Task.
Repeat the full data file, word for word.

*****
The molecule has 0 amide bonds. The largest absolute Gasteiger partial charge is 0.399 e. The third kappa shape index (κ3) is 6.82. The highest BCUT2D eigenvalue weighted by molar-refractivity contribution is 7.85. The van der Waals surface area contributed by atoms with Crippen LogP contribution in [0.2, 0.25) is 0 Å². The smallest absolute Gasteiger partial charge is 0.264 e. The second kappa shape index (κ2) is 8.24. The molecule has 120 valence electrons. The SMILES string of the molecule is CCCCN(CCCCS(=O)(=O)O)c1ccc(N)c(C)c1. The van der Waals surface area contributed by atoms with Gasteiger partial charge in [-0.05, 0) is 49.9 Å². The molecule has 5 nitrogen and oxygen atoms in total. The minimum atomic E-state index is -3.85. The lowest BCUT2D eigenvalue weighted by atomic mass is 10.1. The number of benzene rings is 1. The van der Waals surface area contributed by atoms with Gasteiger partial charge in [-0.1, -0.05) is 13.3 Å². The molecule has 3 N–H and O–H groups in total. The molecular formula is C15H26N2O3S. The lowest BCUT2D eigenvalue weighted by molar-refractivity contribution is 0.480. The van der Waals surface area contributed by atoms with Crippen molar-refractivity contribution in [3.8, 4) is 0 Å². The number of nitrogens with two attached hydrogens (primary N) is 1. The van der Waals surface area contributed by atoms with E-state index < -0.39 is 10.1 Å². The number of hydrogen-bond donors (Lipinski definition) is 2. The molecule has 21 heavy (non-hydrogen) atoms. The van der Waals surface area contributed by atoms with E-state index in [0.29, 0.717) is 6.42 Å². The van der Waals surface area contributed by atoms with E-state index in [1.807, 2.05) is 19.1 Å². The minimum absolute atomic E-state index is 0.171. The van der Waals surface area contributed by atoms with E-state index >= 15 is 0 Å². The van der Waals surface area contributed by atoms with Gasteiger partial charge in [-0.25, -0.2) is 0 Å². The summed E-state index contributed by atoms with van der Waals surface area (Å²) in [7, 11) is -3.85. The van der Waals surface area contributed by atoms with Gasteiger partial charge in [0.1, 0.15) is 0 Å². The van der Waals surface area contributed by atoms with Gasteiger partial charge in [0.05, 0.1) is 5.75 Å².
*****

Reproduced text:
The molecule has 0 amide bonds. The largest absolute Gasteiger partial charge is 0.399 e. The third kappa shape index (κ3) is 6.82. The highest BCUT2D eigenvalue weighted by molar-refractivity contribution is 7.85. The van der Waals surface area contributed by atoms with Crippen LogP contribution in [0.2, 0.25) is 0 Å². The smallest absolute Gasteiger partial charge is 0.264 e. The second kappa shape index (κ2) is 8.24. The molecule has 120 valence electrons. The SMILES string of the molecule is CCCCN(CCCCS(=O)(=O)O)c1ccc(N)c(C)c1. The van der Waals surface area contributed by atoms with Gasteiger partial charge in [-0.05, 0) is 49.9 Å². The molecule has 5 nitrogen and oxygen atoms in total. The minimum atomic E-state index is -3.85. The lowest BCUT2D eigenvalue weighted by atomic mass is 10.1. The number of benzene rings is 1. The van der Waals surface area contributed by atoms with Gasteiger partial charge in [-0.1, -0.05) is 13.3 Å². The molecule has 3 N–H and O–H groups in total. The molecular formula is C15H26N2O3S. The lowest BCUT2D eigenvalue weighted by molar-refractivity contribution is 0.480. The van der Waals surface area contributed by atoms with Crippen molar-refractivity contribution in [3.8, 4) is 0 Å². The number of nitrogens with two attached hydrogens (primary N) is 1. The van der Waals surface area contributed by atoms with E-state index < -0.39 is 10.1 Å². The number of hydrogen-bond donors (Lipinski definition) is 2. The molecule has 21 heavy (non-hydrogen) atoms. The van der Waals surface area contributed by atoms with E-state index in [0.29, 0.717) is 6.42 Å². The van der Waals surface area contributed by atoms with E-state index in [1.807, 2.05) is 19.1 Å². The minimum absolute atomic E-state index is 0.171. The van der Waals surface area contributed by atoms with E-state index >= 15 is 0 Å². The van der Waals surface area contributed by atoms with Gasteiger partial charge in [-0.25, -0.2) is 0 Å². The summed E-state index contributed by atoms with van der Waals surface area (Å²) in [7, 11) is -3.85. The van der Waals surface area contributed by atoms with Gasteiger partial charge in [0.1, 0.15) is 0 Å². The van der Waals surface area contributed by atoms with Gasteiger partial charge in [0.05, 0.1) is 5.75 Å².